Testing Process

How is Your Indoor Air Quality?

Testing Process

The goal of our process is to identify the sources of contamination within the home to understand the impact they are having on the rest of the home through dispersion. This information is then used to write the remediation plan.

  • A complete sampling strategy varies and is unique to each individual home. 
  • A sampling strategy is only able to be determined after performing an inspection. 

There are 3 types of samples we work with and they are as follows:

Mold Testing

3 Types of Samples

1. Source Identification Samples

  • Air & Swab testing

2. Dispersion Samples

  • ERMI and Mycotoxin testing

3. Progressive Samples

  • Actinobacteria, Endotoxin, Formaldehyde & VOC testing
Mold Testing

1. Source Identification

 Samples

Enables us to develop the part of the remediation plan that focuses on source removal.

  • Air Testing – These samples are collected from inside wall, floor, ceiling cavities and small isolated areas. They are aimed at pinpointing hidden areas of mold that could be caused by current or previous moisture issues. 
  • Swab Testing – Are collected from any area where there is visible mold growth (i.e., walls, toilet tanks, window tracks, ventilation systems, inside kitchen/bathroom cabinets).  The goal is to identify visible areas of suspect mold growth, aimed at confirming sources of contamination in a specific area.

Air and swab samples are used to pinpoint both the source of the contamination and to help determine how widespread the issue is in those areas.

2. Dispersion Samples



These samples enable us to set the appropriate protocols for cleaning the home.

Dispersion samples (ERMI & Mycotoxin) test for the various bi-products dispersed throughout a home during the mold’s life cycle. 

They are collected from settled dust in/on the ventilation, heating systems, duct work, contents and/or specific rooms. 

  • ERMI Testing – Uses DNA sequencing to identify molds at the species level. It’s important to know the species because the species determines the opportunistic nature of what the molds can do. 

The ERMI helps to establish both the quantity and the level of cross contamination throughout the general living areas, from the sources of contamination.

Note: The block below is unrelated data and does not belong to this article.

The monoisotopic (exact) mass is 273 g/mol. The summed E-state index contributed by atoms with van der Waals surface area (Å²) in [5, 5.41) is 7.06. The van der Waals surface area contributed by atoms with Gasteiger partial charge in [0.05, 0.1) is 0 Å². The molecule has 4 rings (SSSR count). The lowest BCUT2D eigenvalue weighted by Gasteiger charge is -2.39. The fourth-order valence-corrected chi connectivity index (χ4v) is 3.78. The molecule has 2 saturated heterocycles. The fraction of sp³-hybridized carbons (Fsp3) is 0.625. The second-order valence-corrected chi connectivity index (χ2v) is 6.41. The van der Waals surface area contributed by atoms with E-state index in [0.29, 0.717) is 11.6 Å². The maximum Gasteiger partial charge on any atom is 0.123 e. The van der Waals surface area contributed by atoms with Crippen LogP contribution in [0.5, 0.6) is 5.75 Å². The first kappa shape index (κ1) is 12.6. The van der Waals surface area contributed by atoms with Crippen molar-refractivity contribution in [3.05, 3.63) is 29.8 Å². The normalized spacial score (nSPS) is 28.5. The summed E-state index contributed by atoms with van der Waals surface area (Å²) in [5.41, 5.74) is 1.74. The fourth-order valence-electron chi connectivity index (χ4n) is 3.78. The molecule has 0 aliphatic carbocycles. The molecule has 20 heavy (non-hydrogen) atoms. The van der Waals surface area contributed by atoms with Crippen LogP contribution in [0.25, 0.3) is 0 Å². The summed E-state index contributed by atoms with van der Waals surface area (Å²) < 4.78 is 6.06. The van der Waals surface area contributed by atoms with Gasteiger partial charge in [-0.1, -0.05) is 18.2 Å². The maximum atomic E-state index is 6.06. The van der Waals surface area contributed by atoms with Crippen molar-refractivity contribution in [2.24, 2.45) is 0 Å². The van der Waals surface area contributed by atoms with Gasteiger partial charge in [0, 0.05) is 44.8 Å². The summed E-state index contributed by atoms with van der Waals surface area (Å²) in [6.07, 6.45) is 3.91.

• Mycotoxin Testing – Identifies if 4 specific groups of Mycotoxins (Tricothecenes, Gliotoxins, Aflatoxins, Ochratoxin A and Zearalenone) are present.

Mycotoxins are secondary metabolites produced by various mold species as a toxic defense mechanism to protect their food source and territory. 

Dust,In,Sunlight
Mold Testing

3. Progressive

 Samples

Mold is typically the main culprit, but bacterial and chemical contaminants can also contribute to an unhealthy environment.

Bacterial:

  • Actinobacteria Testing – The most frequent bacterial species found in Water-Damaged Buildings are Actinomycetes.  
  • Endotoxin Testing  – Are derived from the cell walls of Gram Negative bacteria. Their toxins are found within the outer layer membrane of the cell wall. 
Chemical:
 
  • Formaldehyde Testing – Is a gas used in making building materials and many household products.It is used in pressed-wood products, such as particleboard, plywood, and fiberboard; glues and adhesives; permanent-press fabrics; paper product coatings; and certain insulation materials.
  • VOC Testing – Volatile organic compounds (VOCs) are emitted as gases from a wide variety of products.

Paints, varnishes and wax all contain organic solvents, as do many cleaning, disinfecting, cosmetic, degreasing and hobby products. 

All of these products can release organic compounds while you are using them, and, to some degree, when they are stored. Concentrations of VOCs can be higher indoors (up to ten times higher) than outdoors.

Schedule your mold investigation today and learn how to prevent the problem before it affects your family.